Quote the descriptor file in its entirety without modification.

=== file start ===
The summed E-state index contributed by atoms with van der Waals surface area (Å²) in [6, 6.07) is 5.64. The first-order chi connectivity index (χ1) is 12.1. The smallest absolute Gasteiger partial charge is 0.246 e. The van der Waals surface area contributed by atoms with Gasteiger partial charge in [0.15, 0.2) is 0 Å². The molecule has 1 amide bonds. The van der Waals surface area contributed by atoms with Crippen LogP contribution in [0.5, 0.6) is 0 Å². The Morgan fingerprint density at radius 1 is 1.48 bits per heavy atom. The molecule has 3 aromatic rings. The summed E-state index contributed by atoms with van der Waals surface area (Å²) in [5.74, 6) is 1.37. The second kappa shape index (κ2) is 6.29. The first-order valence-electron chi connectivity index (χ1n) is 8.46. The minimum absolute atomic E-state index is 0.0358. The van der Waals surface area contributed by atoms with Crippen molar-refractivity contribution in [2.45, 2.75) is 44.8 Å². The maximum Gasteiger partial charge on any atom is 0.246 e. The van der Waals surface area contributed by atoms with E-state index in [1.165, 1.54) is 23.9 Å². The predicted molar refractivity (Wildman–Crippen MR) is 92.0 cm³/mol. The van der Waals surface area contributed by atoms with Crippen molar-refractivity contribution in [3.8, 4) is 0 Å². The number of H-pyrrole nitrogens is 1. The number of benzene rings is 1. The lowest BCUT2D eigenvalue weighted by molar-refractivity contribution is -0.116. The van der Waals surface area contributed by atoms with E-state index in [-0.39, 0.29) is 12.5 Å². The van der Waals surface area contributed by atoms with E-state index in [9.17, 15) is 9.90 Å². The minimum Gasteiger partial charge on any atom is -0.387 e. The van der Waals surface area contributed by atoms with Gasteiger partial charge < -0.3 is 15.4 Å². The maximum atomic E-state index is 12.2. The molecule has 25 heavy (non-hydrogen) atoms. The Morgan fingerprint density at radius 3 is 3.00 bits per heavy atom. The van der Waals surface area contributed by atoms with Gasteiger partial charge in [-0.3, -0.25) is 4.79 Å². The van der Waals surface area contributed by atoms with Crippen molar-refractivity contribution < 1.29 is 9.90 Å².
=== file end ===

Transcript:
The summed E-state index contributed by atoms with van der Waals surface area (Å²) in [6, 6.07) is 5.64. The first-order chi connectivity index (χ1) is 12.1. The smallest absolute Gasteiger partial charge is 0.246 e. The van der Waals surface area contributed by atoms with Gasteiger partial charge in [0.15, 0.2) is 0 Å². The molecule has 1 amide bonds. The van der Waals surface area contributed by atoms with Crippen LogP contribution in [0.5, 0.6) is 0 Å². The Morgan fingerprint density at radius 1 is 1.48 bits per heavy atom. The molecule has 3 aromatic rings. The summed E-state index contributed by atoms with van der Waals surface area (Å²) in [5.74, 6) is 1.37. The second kappa shape index (κ2) is 6.29. The first-order valence-electron chi connectivity index (χ1n) is 8.46. The minimum absolute atomic E-state index is 0.0358. The van der Waals surface area contributed by atoms with Crippen molar-refractivity contribution in [2.45, 2.75) is 44.8 Å². The maximum Gasteiger partial charge on any atom is 0.246 e. The van der Waals surface area contributed by atoms with E-state index in [1.165, 1.54) is 23.9 Å². The predicted molar refractivity (Wildman–Crippen MR) is 92.0 cm³/mol. The van der Waals surface area contributed by atoms with Crippen molar-refractivity contribution in [3.8, 4) is 0 Å². The number of H-pyrrole nitrogens is 1. The number of benzene rings is 1. The lowest BCUT2D eigenvalue weighted by molar-refractivity contribution is -0.116. The van der Waals surface area contributed by atoms with E-state index in [-0.39, 0.29) is 12.5 Å². The van der Waals surface area contributed by atoms with E-state index in [9.17, 15) is 9.90 Å². The minimum Gasteiger partial charge on any atom is -0.387 e. The van der Waals surface area contributed by atoms with Gasteiger partial charge < -0.3 is 15.4 Å². The maximum atomic E-state index is 12.2. The molecule has 25 heavy (non-hydrogen) atoms. The Morgan fingerprint density at radius 3 is 3.00 bits per heavy atom. The van der Waals surface area contributed by atoms with Gasteiger partial charge in [-0.3, -0.25) is 4.79 Å². The van der Waals surface area contributed by atoms with Crippen molar-refractivity contribution < 1.29 is 9.90 Å².